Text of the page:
INDIA on Wednesday called upon Pakistan to “vacate all areas” of Jammu and Kashmir under its illegal occupation. India’s counsellor in the country’s Permanent Mission to the United Nations R. Madhu Sudan took serious exception to Pakistan after Islamabad’s envoy to the UN Munir Akram raked up the issue of Jammu and Kashmir during an UNSC Open Debate on ‘Protection of civilians in armed conflict: Wars in cities - protection of civilians in urban settings’ on Tuesday. In response, Madhu Sudan said that India has repeatedly told Pakistan that Jammu and Kashmir "was, is and shall forever" remain an integral part of the country. He also advised Pakistan to accept the reality and stop all anti-India propaganda. India’s counsellor also brought up terrorism in Pakistan saying that most terrorist attacks around the world have their origin, in some form or the other, in that country.
India always brings up terrorism sponsored from across the border and Pakistan makes counter accusations and also seeks to highlight the situation in Kashmir. This acrimonious exchange is a routine spectacle at the United Nations where the mutually antagonistic positions are ritualistically rehearsed at various meetings.
If anything, it also underlines the lingering estrangement between the neighbours that has further deepened since New Delhi's withdrawal of Article 370 in August 2019. Situation can be expected to improve if the leaders of the two countries deem it in their core interest to engage.
And if not then we can only hope that the current climate of distrust and antagonism doesn’t lead to further escalation of tensions. More so, when due to suspended talks, the two countries lack the diplomatic tools to manage the fallout. It is therefore important that the two countries get back to the dialogue and work towards the resolution of their longstanding issues for durable peace in the region.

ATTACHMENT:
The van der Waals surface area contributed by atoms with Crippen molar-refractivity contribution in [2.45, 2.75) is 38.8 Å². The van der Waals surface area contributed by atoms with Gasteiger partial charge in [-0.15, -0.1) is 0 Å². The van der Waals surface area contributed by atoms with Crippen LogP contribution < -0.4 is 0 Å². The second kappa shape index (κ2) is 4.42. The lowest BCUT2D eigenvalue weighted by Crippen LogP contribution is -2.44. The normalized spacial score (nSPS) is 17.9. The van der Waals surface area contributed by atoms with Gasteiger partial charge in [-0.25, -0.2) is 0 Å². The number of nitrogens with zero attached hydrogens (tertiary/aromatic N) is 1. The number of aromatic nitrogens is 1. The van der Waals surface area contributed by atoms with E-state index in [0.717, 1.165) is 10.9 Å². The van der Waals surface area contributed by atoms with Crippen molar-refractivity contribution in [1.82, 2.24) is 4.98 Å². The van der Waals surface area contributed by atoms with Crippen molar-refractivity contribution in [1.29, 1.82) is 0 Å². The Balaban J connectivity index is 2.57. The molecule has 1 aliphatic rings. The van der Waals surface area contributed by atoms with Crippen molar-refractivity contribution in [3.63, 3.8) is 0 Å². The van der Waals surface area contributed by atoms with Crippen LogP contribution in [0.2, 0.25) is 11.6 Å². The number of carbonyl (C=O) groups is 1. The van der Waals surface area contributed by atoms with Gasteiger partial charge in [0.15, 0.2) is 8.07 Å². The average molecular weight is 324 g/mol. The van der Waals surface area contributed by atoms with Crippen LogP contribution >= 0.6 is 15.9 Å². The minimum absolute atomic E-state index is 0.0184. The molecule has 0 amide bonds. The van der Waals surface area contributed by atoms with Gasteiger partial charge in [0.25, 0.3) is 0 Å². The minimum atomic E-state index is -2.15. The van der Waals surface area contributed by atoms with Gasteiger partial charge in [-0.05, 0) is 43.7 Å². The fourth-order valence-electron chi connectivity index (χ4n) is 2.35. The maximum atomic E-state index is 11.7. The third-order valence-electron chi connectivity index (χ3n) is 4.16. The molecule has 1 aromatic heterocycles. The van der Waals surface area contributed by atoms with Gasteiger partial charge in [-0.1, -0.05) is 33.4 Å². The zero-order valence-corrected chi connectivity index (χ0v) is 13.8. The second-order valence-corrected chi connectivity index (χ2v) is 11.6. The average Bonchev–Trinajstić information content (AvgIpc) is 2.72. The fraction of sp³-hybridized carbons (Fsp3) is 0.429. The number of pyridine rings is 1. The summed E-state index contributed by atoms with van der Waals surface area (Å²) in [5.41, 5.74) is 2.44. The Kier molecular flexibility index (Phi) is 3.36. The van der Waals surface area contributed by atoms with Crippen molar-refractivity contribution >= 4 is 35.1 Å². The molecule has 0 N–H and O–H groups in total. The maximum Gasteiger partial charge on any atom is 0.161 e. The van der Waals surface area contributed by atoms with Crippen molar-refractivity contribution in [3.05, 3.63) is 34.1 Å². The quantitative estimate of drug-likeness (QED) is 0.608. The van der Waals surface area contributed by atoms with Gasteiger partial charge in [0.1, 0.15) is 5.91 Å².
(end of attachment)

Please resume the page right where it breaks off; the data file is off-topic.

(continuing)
Incidentally, Madhu Sudan did indicate India’s willingness to engage in dialogue with Pakistan. He said India desires normal neighbourly relations with all countries, including Pakistan, and is committed to addressing outstanding issues, if any, bilaterally and peacefully in accordance with the Simla Agreement and the Lahore declaration. But he reiterated India’s policy that any meaningful dialogue can be held only in an atmosphere “free of terror, hostility and violence”. The onus, he added, is on Pakistan to create such a conducive atmosphere and warned that until this does not happen, India will continue “to take firm and decisive steps to respond to cross-border terrorism," This doesn’t give much of a hope that the things will change for the better in near future. More so, when the governments in the two countries have less time left before another general election takes place. More so, in the case of Pakistan.
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